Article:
New Zealand power prices estimates and geothermal
An article looking into power price estimates for New Zealand and comparing geothermal to other energy sources in the country.
A recent article in New Zealand looks at the country’s outlook for electricity price development. and expects prices to flatten out. The article sees Geothermal as a least-cost alternative, but sees some limitations to the potential available.
The following gives bits and pieces interesting, to read the whole article use link provided below. Prices are in NZ$. From what I read out of this and hear from geothermal players in the market, there is going to be an increase in geothermal development in New Zealand to be expected.
“Significant new power generation is being built and the supply may be running ahead of demand, suggesting wholesale electricity prices should start to flatten out after strong rises in recent years.
In a report on options for new electricity sources, state-owned Meridian Energy says a large amount of new generation has been built since 1996 and more is committed until 2011.
From 1996, when the electricity market began, about 17,000 gigawatt hours of new generation will have been added by 2011. At the same time, demand has grown about 10,000GWh.
But power companies will need to keep building stations after that to meet growing demand and new stations will cost between $70 and $100 a unit, across a range of options including geothermal, hydro, wind and gas-fired. Wholesale electricity prices would need to remain about that level if investment is to continue, up from about $50 a unit about five years ago.
In the late 1990s, wholesale prices averaged about $30 a unit, reflecting cheap Maui gas used in gas-fired stations. In the past three years, the wholesale prices have been about $80 a unit, a point where new investment returns money.
Retail consumer prices should follow wholesale prices. The forecast investment costs for new generation suggests wholesale and retail power prices should level off, industry sources say. Independent energy consultant Bryan Leyland estimates wholesale power prices have risen about 8 per cent a year since 1996, in a long-term trend, with extreme spikes in dry years. About two-thirds of the power is from low-cost hydro and geothermal power stations.
The projected margin of generation production over demand this year is expected to be similar to the margin in the late 1990s, when wholesale power prices were low.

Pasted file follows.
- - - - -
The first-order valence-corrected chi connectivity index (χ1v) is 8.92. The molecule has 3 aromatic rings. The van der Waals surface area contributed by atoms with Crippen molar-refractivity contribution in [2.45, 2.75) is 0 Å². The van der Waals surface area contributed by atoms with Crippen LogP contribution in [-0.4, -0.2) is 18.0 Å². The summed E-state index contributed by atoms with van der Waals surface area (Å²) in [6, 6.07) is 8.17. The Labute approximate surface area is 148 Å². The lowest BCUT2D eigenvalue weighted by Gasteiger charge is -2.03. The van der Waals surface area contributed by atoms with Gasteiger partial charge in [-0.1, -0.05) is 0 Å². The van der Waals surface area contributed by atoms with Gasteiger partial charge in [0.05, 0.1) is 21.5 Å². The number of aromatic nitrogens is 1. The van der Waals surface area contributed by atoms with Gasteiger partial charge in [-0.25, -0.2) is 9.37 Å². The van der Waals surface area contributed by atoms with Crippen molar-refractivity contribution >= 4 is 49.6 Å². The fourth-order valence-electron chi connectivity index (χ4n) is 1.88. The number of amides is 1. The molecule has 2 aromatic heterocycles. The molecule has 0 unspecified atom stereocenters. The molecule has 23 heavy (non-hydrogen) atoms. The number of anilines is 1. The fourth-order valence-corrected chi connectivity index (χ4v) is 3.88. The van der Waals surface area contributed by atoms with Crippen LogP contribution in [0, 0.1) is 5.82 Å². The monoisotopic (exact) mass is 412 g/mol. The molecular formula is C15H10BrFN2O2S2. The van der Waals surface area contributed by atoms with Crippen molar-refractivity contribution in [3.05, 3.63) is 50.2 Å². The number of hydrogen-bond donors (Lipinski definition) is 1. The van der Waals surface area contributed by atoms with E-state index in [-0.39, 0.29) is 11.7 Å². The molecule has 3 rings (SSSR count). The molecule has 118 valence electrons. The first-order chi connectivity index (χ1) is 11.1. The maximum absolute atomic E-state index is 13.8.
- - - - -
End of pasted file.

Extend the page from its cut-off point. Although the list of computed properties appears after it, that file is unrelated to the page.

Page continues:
Meridian’s report suggests the expected longer-term gap between supply and demand would be filled by a mix of geothermal and gas-fired plants, hydro power and wind.
There is broad overlap between the different sources of power, between $80 and $100 a unit of power but there is no clear winner, despite a recent burst of geothermal power plant construction.
Geothermal power using underground steam fields mainly north of Taupo is the least-cost option.
By expanding at existing plants, the long-run marginal cost of geothermal power is about $70 a MWh (7 cents a kWh) or less. But there is relatively limited potential of about 2500GWh of power a year from such sources. A new plant on a proven resource would cost about $80 a unit, but again, options are limited.
Hydro power starts at about $75 a unit of power, up to more than $100 a MWh, but such stations take a long time to develop, as much as 10 years.
Wind starts at about $80 a unit at the best possible sites, but with limited potential for about 2000GWh of extra production at a handful of top sites.
Gas-fired stations cost about $85 a MWh, but that includes an estimated carbon cost of $25 a tonne.
WHERE TO PLUG IN? The long-run marginal costs per megawatt hour of different forms of electricity generation, including the capital investment needed, from geothermal to nuclear:Geothermal: About $70 a MWh the cheapest option but limited potential. Gas: $85 a MWh (including carbon cost) based on gas at $7 a gigajoule. Coal: $110 a MWh (including carbon costs) using lignite coals. Wind: $80 a MWh but limited potential at the best sites. Wind: $85 to $100 a MWh at second-tier sites. Hydro: $75 to $100 a MWh, but long lead times to develop. Nuclear: $140 to $160 a MWh expensive with technical issues in decommissioning.